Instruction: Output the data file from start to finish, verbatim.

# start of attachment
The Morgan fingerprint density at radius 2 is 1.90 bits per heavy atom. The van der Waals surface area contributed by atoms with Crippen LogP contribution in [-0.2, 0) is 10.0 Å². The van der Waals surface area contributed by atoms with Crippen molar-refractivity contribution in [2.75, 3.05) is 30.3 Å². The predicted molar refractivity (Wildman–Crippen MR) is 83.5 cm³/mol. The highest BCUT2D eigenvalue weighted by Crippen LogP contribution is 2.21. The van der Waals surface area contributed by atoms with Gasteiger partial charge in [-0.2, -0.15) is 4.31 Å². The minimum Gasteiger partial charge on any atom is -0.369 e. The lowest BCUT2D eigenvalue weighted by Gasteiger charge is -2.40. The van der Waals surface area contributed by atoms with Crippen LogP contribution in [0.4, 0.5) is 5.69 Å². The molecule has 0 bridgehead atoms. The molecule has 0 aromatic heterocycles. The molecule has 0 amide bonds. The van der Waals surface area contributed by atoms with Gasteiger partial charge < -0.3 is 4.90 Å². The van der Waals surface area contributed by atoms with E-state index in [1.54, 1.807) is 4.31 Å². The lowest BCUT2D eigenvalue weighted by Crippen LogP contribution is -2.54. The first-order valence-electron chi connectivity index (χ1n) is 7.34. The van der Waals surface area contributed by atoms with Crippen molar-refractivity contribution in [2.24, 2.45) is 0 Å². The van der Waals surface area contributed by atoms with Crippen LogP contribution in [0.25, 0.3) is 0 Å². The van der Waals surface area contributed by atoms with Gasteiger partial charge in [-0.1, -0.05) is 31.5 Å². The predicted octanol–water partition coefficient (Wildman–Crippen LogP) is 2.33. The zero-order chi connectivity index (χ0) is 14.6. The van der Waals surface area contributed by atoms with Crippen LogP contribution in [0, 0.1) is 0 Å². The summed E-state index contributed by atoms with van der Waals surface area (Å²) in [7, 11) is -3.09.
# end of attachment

The Morgan fingerprint density at radius 2 is 1.90 bits per heavy atom. The van der Waals surface area contributed by atoms with Crippen LogP contribution in [-0.2, 0) is 10.0 Å². The van der Waals surface area contributed by atoms with Crippen molar-refractivity contribution in [2.75, 3.05) is 30.3 Å². The predicted molar refractivity (Wildman–Crippen MR) is 83.5 cm³/mol. The highest BCUT2D eigenvalue weighted by Crippen LogP contribution is 2.21. The van der Waals surface area contributed by atoms with Gasteiger partial charge in [-0.2, -0.15) is 4.31 Å². The minimum Gasteiger partial charge on any atom is -0.369 e. The lowest BCUT2D eigenvalue weighted by Gasteiger charge is -2.40. The van der Waals surface area contributed by atoms with Crippen LogP contribution in [0.4, 0.5) is 5.69 Å². The molecule has 0 bridgehead atoms. The molecule has 0 aromatic heterocycles. The molecule has 0 amide bonds. The van der Waals surface area contributed by atoms with Gasteiger partial charge < -0.3 is 4.90 Å². The van der Waals surface area contributed by atoms with E-state index in [1.54, 1.807) is 4.31 Å². The lowest BCUT2D eigenvalue weighted by Crippen LogP contribution is -2.54. The first-order valence-electron chi connectivity index (χ1n) is 7.34. The van der Waals surface area contributed by atoms with Crippen molar-refractivity contribution in [2.24, 2.45) is 0 Å². The van der Waals surface area contributed by atoms with Crippen LogP contribution in [0.25, 0.3) is 0 Å². The van der Waals surface area contributed by atoms with Gasteiger partial charge in [-0.1, -0.05) is 31.5 Å². The predicted octanol–water partition coefficient (Wildman–Crippen LogP) is 2.33. The zero-order chi connectivity index (χ0) is 14.6. The van der Waals surface area contributed by atoms with Crippen LogP contribution in [0, 0.1) is 0 Å². The summed E-state index contributed by atoms with van der Waals surface area (Å²) in [7, 11) is -3.09.